Take Your Time

The Practice of Self-Inquiry

The tradition of yoga is ancient and comes to us through many millenniums, inspired by people who did take the time to ask what they called life’s essential questions:


Who am I, why am I here and what am I supposed to do here?

These sages conceived a method of asking these questions and offered multiple techniques to penetrate these questions so deeply that life itself became the answer to all of them.

In our modern, ego-centered world the main attraction of yoga is its extremist tradition of physical exercises, all taken out of context, turned into a fitness routine with a relaxing touch. When our body is our main source of identification it is not surprising that we would undertake any effort to sustain it, to keep it fresh and healthy. We dampen the restlessness of the mind with drugs and work out to have a good looking body. Yoga has become a part of the mainstream search for younger looks.

This is unfortunate. The physical aspect of yoga was integrated naturally into life in ancient India. People lived on the ground, which automatically makes our lower backs strong, our hip joints more flexible, our thigh muscles less tight. Their circulation was less challenged. Yoga philosophy and yoga psychology were in the center of all yogic traditions. There is such a wealth of insight and understanding of life laid down in thousands of texts. I do not think that any other culture in the world was able to create this kind of storehouse of wisdom still available today.


The Practice of Self-Inquiry

What happens to us when we ask ourselves: »Who am I?« What comes up first? There is a great, ancient method of working with this question.

First, you ask »Who am I?« and you think about the answer for you. What is it about you that is you? Is it your body? Your social status, your profession? Or is it your religious denomination, your spiritual path? Is it the person looking back at you when you look in the mirror? Is there something typically »you« about you and if there is, what is it?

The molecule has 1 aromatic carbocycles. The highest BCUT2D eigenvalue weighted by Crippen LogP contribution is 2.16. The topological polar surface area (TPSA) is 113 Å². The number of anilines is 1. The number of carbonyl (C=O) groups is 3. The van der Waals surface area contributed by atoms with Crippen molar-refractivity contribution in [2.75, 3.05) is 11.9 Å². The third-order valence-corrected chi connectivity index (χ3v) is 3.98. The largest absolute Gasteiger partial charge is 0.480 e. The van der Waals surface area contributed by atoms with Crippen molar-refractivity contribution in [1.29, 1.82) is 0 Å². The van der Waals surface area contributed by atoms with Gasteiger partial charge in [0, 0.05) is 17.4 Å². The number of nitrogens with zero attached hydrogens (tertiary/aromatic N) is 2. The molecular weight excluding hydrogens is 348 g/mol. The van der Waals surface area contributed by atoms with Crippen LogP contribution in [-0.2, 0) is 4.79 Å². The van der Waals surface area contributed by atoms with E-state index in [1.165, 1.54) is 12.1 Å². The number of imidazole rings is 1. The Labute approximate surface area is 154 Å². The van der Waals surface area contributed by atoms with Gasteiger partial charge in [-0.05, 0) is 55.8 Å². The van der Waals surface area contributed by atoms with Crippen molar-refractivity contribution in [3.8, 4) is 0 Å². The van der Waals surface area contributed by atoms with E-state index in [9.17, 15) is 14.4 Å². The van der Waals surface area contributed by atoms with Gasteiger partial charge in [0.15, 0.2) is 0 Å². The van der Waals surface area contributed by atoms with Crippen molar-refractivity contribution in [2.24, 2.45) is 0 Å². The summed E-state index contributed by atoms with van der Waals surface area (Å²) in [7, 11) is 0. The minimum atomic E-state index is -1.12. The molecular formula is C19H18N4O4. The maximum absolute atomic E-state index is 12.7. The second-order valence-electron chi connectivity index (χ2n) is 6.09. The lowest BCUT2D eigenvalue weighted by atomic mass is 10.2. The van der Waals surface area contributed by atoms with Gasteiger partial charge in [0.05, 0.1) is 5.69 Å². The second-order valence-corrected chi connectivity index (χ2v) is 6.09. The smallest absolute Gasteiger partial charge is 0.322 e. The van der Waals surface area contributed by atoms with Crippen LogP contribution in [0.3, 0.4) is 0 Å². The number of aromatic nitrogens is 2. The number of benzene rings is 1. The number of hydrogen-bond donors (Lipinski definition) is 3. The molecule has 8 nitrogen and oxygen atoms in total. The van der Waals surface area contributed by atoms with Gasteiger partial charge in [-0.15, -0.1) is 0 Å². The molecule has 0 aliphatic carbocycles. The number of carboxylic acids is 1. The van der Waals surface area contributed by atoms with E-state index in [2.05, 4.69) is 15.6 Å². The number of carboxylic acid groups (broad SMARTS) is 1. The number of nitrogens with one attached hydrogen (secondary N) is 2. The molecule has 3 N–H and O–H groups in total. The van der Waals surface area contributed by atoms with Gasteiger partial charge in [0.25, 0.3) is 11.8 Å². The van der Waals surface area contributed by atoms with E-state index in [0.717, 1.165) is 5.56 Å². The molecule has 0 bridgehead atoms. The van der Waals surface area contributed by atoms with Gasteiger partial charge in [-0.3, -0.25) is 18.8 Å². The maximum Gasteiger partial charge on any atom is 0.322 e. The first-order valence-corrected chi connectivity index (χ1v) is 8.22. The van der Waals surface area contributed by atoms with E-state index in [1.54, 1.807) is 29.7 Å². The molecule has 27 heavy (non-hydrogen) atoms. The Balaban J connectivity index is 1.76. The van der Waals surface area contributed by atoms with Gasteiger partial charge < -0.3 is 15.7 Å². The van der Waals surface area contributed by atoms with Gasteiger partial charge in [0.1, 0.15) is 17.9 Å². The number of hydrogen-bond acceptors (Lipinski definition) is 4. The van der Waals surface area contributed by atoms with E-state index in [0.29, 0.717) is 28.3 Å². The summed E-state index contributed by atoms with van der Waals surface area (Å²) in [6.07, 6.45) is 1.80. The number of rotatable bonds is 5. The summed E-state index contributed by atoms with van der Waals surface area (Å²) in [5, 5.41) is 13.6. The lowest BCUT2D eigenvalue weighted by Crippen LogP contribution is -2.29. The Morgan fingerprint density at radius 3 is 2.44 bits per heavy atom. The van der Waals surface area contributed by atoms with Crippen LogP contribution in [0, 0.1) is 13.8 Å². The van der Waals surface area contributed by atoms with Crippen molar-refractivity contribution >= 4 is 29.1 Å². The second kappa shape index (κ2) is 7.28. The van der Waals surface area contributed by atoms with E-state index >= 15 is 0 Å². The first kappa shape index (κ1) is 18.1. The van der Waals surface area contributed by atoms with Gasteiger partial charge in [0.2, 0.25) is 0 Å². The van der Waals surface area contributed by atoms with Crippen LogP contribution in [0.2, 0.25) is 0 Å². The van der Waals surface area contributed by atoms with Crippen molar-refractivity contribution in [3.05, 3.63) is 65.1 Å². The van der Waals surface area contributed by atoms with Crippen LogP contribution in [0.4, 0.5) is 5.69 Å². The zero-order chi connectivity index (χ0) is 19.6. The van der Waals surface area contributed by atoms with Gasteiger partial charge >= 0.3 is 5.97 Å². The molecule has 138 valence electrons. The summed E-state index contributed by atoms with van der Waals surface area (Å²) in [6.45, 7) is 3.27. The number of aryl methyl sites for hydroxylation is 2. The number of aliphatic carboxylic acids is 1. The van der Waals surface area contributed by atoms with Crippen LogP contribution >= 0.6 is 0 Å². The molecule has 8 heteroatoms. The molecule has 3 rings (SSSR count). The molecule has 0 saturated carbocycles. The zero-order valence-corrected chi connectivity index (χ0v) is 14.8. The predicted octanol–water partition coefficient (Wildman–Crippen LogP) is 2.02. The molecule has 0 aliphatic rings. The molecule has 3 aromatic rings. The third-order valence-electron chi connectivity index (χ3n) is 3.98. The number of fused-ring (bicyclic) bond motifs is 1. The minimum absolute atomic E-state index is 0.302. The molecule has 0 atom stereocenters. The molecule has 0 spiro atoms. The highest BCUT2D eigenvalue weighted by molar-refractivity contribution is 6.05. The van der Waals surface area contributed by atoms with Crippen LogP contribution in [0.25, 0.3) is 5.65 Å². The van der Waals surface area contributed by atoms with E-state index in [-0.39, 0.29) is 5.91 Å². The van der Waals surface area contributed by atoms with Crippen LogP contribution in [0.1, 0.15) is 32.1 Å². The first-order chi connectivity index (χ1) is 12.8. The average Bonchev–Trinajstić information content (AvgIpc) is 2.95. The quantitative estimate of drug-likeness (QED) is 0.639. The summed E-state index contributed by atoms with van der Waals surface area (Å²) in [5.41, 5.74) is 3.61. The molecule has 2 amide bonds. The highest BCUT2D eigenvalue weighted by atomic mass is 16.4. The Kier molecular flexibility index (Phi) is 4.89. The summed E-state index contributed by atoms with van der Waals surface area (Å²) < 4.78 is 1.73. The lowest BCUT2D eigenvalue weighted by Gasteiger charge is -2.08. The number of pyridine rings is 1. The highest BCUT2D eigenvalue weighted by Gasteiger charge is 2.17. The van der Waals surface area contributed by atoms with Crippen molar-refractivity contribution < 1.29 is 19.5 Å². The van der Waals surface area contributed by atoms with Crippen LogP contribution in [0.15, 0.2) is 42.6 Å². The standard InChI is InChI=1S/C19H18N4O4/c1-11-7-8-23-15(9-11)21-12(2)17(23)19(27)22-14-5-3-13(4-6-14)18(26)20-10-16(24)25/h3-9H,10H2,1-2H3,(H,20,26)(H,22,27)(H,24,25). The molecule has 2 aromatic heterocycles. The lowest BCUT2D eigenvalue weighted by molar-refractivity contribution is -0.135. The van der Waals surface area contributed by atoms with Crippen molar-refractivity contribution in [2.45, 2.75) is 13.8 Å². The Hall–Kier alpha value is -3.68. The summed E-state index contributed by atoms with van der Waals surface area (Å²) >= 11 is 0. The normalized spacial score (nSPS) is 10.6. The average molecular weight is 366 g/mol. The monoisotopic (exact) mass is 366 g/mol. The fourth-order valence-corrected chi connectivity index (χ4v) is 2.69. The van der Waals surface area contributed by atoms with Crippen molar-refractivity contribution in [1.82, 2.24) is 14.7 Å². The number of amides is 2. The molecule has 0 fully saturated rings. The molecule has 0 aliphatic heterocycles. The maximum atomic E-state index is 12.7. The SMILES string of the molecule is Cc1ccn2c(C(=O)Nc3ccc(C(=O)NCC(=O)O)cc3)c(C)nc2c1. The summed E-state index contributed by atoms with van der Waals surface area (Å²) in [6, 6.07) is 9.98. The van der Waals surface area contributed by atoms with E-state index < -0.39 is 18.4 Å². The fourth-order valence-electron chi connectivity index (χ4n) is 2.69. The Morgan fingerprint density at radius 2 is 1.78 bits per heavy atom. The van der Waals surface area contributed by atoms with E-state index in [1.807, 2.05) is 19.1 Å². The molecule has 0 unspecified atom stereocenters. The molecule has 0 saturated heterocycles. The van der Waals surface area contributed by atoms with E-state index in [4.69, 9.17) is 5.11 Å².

Secondly, you try a different approach. Sit down in a chair or on the floor. Make sure you are comfortable, warm (hey, it‘s winter here and cold!), and have about 5 minutes of time for this exercise. Close your eyes and watch your breath flow in and out. Focus on it completely, don‘t let your mind wander. Count your breaths, when you have reached ten, ask the question: »Who am I?« Listen intently what comes up from inside of you. Write it down, and please do not judge what you heard. Once you have written it down, read it again, three times.

There is a third level to this great endeavor of asking »Who am I?« The great Indian mystic of the last century, Ramana Maharshi used this constantly in his teachings, and my master taught it to us as well: When you come up with an answer, either during the first step or after the second step, ask yourself: Who gives this answer? Where does it come from? Then see what happens. Write it down.

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en/take_your_time.txt · Zuletzt geändert: 2010/06/15 14:33 (Externe Bearbeitung)